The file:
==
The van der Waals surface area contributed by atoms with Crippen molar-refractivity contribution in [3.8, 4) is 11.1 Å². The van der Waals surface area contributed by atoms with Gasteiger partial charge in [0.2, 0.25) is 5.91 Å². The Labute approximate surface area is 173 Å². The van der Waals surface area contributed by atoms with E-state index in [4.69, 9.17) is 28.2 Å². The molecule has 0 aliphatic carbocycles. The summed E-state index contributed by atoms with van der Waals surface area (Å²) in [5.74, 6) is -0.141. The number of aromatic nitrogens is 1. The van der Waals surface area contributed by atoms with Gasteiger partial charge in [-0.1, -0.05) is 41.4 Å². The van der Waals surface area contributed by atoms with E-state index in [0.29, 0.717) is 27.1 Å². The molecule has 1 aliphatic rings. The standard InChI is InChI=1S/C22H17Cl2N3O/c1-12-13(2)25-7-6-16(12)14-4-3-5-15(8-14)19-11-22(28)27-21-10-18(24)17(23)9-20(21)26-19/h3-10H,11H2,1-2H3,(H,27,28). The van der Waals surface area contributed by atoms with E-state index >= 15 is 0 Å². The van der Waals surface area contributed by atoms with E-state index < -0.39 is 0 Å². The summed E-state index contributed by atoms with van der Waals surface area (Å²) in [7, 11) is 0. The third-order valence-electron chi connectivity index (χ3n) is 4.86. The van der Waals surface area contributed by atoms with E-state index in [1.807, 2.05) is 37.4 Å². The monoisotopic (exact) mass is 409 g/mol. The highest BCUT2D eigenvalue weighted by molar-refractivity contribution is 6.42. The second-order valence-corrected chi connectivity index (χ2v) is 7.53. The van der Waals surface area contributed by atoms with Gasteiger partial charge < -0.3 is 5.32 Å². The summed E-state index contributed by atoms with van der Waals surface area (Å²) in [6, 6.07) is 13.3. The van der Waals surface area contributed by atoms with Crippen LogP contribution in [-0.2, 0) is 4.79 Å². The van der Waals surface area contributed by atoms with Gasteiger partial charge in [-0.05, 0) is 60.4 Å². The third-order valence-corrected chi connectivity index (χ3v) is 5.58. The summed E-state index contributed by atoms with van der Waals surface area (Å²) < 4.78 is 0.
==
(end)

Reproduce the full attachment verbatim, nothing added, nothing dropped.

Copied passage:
The van der Waals surface area contributed by atoms with Crippen molar-refractivity contribution in [3.8, 4) is 11.1 Å². The van der Waals surface area contributed by atoms with Gasteiger partial charge in [0.2, 0.25) is 5.91 Å². The Labute approximate surface area is 173 Å². The van der Waals surface area contributed by atoms with E-state index in [4.69, 9.17) is 28.2 Å². The molecule has 0 aliphatic carbocycles. The summed E-state index contributed by atoms with van der Waals surface area (Å²) in [5.74, 6) is -0.141. The number of aromatic nitrogens is 1. The van der Waals surface area contributed by atoms with Gasteiger partial charge in [-0.1, -0.05) is 41.4 Å². The van der Waals surface area contributed by atoms with E-state index in [0.29, 0.717) is 27.1 Å². The molecule has 1 aliphatic rings. The standard InChI is InChI=1S/C22H17Cl2N3O/c1-12-13(2)25-7-6-16(12)14-4-3-5-15(8-14)19-11-22(28)27-21-10-18(24)17(23)9-20(21)26-19/h3-10H,11H2,1-2H3,(H,27,28). The van der Waals surface area contributed by atoms with E-state index >= 15 is 0 Å². The van der Waals surface area contributed by atoms with E-state index < -0.39 is 0 Å². The summed E-state index contributed by atoms with van der Waals surface area (Å²) in [7, 11) is 0. The third-order valence-electron chi connectivity index (χ3n) is 4.86. The van der Waals surface area contributed by atoms with E-state index in [1.807, 2.05) is 37.4 Å². The monoisotopic (exact) mass is 409 g/mol. The highest BCUT2D eigenvalue weighted by molar-refractivity contribution is 6.42. The second-order valence-corrected chi connectivity index (χ2v) is 7.53. The van der Waals surface area contributed by atoms with Gasteiger partial charge < -0.3 is 5.32 Å². The summed E-state index contributed by atoms with van der Waals surface area (Å²) in [6, 6.07) is 13.3. The van der Waals surface area contributed by atoms with Crippen LogP contribution in [-0.2, 0) is 4.79 Å². The van der Waals surface area contributed by atoms with Gasteiger partial charge in [-0.05, 0) is 60.4 Å². The third-order valence-corrected chi connectivity index (χ3v) is 5.58. The summed E-state index contributed by atoms with van der Waals surface area (Å²) < 4.78 is 0.